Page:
Friday, 29 July 2011

The anti-capitalist left in Greece

Nikos Lountos is a writer and activist with the Socialist Workers Party in Greece and the anti-capitalist organisation Antarsya. He spoke on the anti-capitalist left in Greece at the Marxism Festival at the beginning of the month. This is what he said.

The first signs of working class resistance to to the crisis in Greece began about a year ago. We knew we must connect with people becoming radicalised by the movement. On one day, two million people either demonstrated, struck or occupied a square [the population of Greece is around 11 million - Left Turn]. We had Tahrir-style public occupations, working class strikes and workplace occupations. Public demonstrations give confidence to workers and strikes politicise those people involved. The anti-capitalist left has been crucial in calling for the government to default on its loans, to nationalise the banks and in occupying to save jobs.

Greece has two left parties in parliament, one of which is the Communist Party. Although it is a hard Stalinist party it has been crucial. The media tries to play the square movement off against the workers' movement, with some success as the Communist Party is hostile to the squares movement. However, the anti-capitalist left has stopped this division by being part of both movements. When the police tried to beat the occupiers out of the square it was people with the banners of the anti-capitalist left that went back in.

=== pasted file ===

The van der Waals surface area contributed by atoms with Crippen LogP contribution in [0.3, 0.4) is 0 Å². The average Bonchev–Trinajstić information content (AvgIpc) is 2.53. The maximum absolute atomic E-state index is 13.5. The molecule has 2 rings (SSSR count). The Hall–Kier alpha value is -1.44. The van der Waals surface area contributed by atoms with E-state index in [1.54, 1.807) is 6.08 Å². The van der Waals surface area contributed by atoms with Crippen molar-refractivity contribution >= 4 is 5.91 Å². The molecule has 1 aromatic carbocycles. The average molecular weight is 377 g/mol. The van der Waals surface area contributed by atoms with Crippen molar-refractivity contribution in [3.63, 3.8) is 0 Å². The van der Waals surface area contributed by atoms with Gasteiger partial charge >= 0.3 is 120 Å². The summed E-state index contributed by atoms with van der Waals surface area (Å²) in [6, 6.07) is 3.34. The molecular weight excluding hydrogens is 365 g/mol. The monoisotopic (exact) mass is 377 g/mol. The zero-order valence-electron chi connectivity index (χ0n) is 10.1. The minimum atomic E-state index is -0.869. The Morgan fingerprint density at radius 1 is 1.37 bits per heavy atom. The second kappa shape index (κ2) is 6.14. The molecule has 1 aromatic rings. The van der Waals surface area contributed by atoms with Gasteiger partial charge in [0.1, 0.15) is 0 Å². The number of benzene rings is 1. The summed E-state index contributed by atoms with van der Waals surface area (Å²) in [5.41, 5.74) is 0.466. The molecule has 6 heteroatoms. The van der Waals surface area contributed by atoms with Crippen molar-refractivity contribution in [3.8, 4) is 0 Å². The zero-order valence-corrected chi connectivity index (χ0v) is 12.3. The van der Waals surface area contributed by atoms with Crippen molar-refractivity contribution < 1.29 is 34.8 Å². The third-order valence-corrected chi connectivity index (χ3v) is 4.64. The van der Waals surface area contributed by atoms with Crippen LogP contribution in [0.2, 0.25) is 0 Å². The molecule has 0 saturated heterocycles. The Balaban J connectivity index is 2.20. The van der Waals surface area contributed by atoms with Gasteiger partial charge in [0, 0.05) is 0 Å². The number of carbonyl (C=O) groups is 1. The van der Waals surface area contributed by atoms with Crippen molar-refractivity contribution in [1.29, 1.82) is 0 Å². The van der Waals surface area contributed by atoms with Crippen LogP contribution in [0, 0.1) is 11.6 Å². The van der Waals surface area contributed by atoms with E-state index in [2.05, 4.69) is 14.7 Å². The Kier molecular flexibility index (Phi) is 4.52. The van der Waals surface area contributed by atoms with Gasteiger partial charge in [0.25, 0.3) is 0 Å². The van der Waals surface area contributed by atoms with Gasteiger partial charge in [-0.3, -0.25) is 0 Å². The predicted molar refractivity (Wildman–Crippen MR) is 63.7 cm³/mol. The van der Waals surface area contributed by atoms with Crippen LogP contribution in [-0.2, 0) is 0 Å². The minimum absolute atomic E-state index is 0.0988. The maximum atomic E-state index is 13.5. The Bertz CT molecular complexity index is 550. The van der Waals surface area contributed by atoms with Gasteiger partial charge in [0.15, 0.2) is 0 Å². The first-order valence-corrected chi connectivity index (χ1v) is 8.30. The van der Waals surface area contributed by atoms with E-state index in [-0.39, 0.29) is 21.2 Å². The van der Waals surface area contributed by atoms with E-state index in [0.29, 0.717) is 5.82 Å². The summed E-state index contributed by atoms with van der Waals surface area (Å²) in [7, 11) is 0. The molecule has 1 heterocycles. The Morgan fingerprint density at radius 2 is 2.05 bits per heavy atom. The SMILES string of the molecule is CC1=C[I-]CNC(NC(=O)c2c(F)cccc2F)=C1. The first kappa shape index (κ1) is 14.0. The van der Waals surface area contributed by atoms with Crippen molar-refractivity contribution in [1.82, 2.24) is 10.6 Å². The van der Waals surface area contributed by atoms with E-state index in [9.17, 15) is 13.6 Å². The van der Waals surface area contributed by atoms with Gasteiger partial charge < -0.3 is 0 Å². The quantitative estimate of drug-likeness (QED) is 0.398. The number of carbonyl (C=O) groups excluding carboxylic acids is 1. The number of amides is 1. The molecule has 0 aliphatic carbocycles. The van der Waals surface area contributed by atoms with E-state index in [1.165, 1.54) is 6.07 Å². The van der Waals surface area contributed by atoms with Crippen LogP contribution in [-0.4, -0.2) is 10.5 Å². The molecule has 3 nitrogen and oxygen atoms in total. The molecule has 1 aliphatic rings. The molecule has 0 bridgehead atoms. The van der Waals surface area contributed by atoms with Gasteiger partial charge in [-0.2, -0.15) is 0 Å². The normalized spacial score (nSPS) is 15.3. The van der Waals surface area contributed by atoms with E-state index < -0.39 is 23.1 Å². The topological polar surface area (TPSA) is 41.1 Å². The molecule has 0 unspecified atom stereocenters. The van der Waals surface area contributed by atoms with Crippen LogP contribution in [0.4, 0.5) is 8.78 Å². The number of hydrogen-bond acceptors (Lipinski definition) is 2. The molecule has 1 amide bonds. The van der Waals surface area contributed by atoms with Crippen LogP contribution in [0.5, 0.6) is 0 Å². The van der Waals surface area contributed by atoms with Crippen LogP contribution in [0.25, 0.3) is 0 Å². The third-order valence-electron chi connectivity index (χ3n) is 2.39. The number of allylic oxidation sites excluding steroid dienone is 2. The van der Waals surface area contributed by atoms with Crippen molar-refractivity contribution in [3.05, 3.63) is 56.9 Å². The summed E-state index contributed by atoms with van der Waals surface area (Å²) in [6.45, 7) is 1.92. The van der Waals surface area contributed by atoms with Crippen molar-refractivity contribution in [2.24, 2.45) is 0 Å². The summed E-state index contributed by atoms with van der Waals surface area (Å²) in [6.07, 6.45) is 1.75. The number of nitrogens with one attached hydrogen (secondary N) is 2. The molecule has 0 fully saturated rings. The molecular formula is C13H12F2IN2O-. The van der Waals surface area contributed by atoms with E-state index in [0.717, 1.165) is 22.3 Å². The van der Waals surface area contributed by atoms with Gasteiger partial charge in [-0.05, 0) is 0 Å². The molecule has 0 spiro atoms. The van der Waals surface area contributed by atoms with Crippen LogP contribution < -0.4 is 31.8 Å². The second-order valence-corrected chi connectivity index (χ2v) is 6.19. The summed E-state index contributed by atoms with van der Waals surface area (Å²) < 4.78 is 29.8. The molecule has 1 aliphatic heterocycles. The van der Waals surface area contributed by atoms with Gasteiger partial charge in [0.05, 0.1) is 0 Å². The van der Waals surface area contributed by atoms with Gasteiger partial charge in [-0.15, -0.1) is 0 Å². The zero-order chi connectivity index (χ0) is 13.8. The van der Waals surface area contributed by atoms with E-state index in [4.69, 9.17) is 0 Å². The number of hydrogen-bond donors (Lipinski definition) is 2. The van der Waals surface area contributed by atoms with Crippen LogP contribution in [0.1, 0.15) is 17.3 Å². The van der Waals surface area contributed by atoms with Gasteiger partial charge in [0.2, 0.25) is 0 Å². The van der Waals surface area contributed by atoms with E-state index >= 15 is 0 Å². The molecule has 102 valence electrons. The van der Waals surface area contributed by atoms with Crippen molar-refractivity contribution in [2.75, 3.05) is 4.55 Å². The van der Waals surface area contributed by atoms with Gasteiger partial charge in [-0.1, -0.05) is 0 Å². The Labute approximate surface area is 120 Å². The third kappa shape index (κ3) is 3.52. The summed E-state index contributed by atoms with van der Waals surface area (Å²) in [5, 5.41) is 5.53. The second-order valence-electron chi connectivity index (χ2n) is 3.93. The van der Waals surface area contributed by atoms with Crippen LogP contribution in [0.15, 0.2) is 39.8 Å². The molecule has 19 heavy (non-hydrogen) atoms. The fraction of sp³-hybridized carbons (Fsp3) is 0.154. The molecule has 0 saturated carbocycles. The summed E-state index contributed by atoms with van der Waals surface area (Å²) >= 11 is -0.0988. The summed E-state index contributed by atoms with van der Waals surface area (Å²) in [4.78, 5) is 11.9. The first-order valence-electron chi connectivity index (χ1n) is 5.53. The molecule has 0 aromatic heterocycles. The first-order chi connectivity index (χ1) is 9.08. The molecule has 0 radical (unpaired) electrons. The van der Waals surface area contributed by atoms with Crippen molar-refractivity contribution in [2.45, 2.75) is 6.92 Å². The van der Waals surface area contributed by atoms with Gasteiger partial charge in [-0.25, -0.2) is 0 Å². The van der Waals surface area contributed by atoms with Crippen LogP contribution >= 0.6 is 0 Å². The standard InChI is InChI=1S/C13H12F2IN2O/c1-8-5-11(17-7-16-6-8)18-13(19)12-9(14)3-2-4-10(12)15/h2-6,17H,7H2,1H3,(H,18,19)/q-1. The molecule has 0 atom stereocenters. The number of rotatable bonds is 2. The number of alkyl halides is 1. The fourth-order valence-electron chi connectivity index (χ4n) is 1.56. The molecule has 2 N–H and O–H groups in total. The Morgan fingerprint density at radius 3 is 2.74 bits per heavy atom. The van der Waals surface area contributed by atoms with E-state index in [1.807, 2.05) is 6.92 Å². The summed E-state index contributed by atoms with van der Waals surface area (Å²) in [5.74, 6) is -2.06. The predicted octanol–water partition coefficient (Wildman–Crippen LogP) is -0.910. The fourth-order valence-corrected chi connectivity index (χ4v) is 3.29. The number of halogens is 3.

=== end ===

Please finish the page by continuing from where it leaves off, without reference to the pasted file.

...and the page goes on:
The movement politicises people and pushes more people towards the ideas of the left. In recent elections 20 councillors were elected for Antarsya.

In 2011 there were many fascist attacks on migrants in Greece and some argued the movement should not get involved. This is why it is so important for revolutionaries to be independent; we brought migrants to our demonstrations and defended them.

Discussions in the movements across Europe are homogenising. The events in the Middle East and North Africa have taught us not to give in to 'realism' in times of crisis. The challenge is to put the ideas of revolution into practice.

You can watch Nikos Lountos' speech here.

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